Unless you’ve been living under a rock, you know that most people spend a lot of time on the internet—since you’re reading this on our blog, we can guess that probably includes you. However, while this post is an example of content created by a company, a good portion of what you see on the internet is actually media created by your peers, much of which is user-generated content (UGC).
So, what all does UGC entail? According to Duct Tape Marketing, user-generated content includes “any form of online content such as a Tweet, Snap, Facebook status, Instagram post, or blog that contain authentic opinions about a service or product as experienced by a non-professional.” Some other examples would be YouTube product reviews or the feedback on Amazon that you browse through before you hit “submit” on your online shopping cart.
The average person spends a lot of time creating and consuming user-generated content. The Ipsos Millennial Social Influences Study found that UGC makes up an average of 30% of total millennial media consumption, which comes out to roughly 5 hours a day. Additionally, user-generated content was rated as more memorable and trustworthy when compared to marketing in other types of media. This is probably because UGC is created by normal, everyday people expressing their genuine reactions. And now, with devices like smartphones and tablets, it’s easier than ever for anyone to create content on a multitude of social media platforms.
The prevalence and sincerity of UGC creates a prime opportunity for companies to engage with consumers in authentic and entertaining ways. Because our strategic marketing approach is all about keeping things fresh, we’ve explored some examples that illustrate the exciting benefits of user-generated marketing content. Read on to find out how these innovative approaches can help you.
- Turn things around. While UGC campaigns can be a huge opportunity, they can also open the door for a lot of negativity. But there’s an upside: according to The Retail Consumer Report, 18% of consumers who posted a complaint or negative review after holiday shopping got a response from the retailer that, in the end, successfully converted them into loyal customers and lead them to buy more.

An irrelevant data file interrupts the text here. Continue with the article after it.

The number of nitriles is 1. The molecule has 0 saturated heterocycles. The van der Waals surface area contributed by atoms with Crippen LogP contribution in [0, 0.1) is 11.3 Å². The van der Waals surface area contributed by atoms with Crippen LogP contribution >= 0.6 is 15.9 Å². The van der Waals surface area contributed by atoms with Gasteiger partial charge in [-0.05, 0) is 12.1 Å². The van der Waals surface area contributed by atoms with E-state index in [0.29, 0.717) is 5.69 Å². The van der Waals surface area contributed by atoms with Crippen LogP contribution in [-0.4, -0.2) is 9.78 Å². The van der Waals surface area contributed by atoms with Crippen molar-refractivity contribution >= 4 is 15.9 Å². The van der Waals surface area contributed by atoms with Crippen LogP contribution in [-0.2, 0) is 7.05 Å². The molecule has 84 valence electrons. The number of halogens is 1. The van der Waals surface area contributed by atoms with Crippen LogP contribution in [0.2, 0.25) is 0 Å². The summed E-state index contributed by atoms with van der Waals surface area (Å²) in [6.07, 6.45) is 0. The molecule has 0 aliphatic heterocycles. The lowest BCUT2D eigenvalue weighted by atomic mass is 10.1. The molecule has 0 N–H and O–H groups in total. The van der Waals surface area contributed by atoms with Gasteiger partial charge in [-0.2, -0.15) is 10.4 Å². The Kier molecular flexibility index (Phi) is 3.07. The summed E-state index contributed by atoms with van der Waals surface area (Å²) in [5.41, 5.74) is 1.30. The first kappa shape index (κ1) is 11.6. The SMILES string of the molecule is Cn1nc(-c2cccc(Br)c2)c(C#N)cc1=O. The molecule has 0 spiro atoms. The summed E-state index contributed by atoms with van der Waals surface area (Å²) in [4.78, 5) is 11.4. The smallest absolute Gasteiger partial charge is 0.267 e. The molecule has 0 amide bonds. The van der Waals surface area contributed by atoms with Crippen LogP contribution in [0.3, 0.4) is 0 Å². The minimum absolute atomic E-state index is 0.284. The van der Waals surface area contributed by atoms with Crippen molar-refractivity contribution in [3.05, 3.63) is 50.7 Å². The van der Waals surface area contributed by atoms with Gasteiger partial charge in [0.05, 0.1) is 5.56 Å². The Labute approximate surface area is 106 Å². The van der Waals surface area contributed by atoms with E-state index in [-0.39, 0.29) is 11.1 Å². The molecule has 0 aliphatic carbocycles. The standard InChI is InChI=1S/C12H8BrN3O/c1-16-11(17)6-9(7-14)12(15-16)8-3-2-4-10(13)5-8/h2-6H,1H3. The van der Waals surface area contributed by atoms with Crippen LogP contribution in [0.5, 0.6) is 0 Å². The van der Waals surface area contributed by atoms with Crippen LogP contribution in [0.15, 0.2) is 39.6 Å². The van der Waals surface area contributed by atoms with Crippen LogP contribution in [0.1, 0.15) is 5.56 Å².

- Interact in real time. In the wildly successful Old Spice advertising campaign, ‘Smell Like a Man, Man,’ the initial ad was so popular that the company decided to follow up with a completely new approach. The ad’s actor, Isaiah Mustafa, was filmed personally responding to user comments as they came in. This unique interactive experience prompted an enthusiastic response that propelled the campaign into viral internet history.
- Encourage participation. With UGC, consumers can personally take part in your campaign via social media. In April 2014, Marc Jacobs announced on Twitter that he was casting “real people” in his next campaign. Within the next 24 hours alone, excited followers uploaded over 15,000 selfies with the hashtag #CastMeMarc. Later, Marc Jacobs released a follow-up video showing interviews with the winners.
- Share stories. Brands constantly tell consumers about the benefits of their products. But how about letting customers be the ones to illustrate how their purchase has improved their life? For their “Fix in Six” campaign, Lowe’s invited customers to share how they approach home improvement by tweeting with the hashtag #FanFixInSix. Select tips were used to create inspiring six-second videos on the (then up-and-coming) Vine platform.
- Gain insight. In 2014, users were invited to craft their own break-up letters to their mobile carriers when they switched to T-Mobile. Not only did this give customers an opportunity to be creative, it also helped T-Mobile find out what issues were most important to newfound customers so that T-Mobile could improve its approach to its own service.
- Stimulate creativity. UGC campaigns have the potential to put power into the hands of the consumer. In Lay’s “Do Us a Flavor” campaign, customers invented new chip flavors and voted on their favorites via social media. The huge customer response prompted Lay’s to make the campaign an annual event. This UGC campaign structure captures the idea of user-generated content marketing because it’s easily adaptable and puts the focus on customers by allowing consumers to contribute ideas and make decisions about their favorite brands (that’s you!).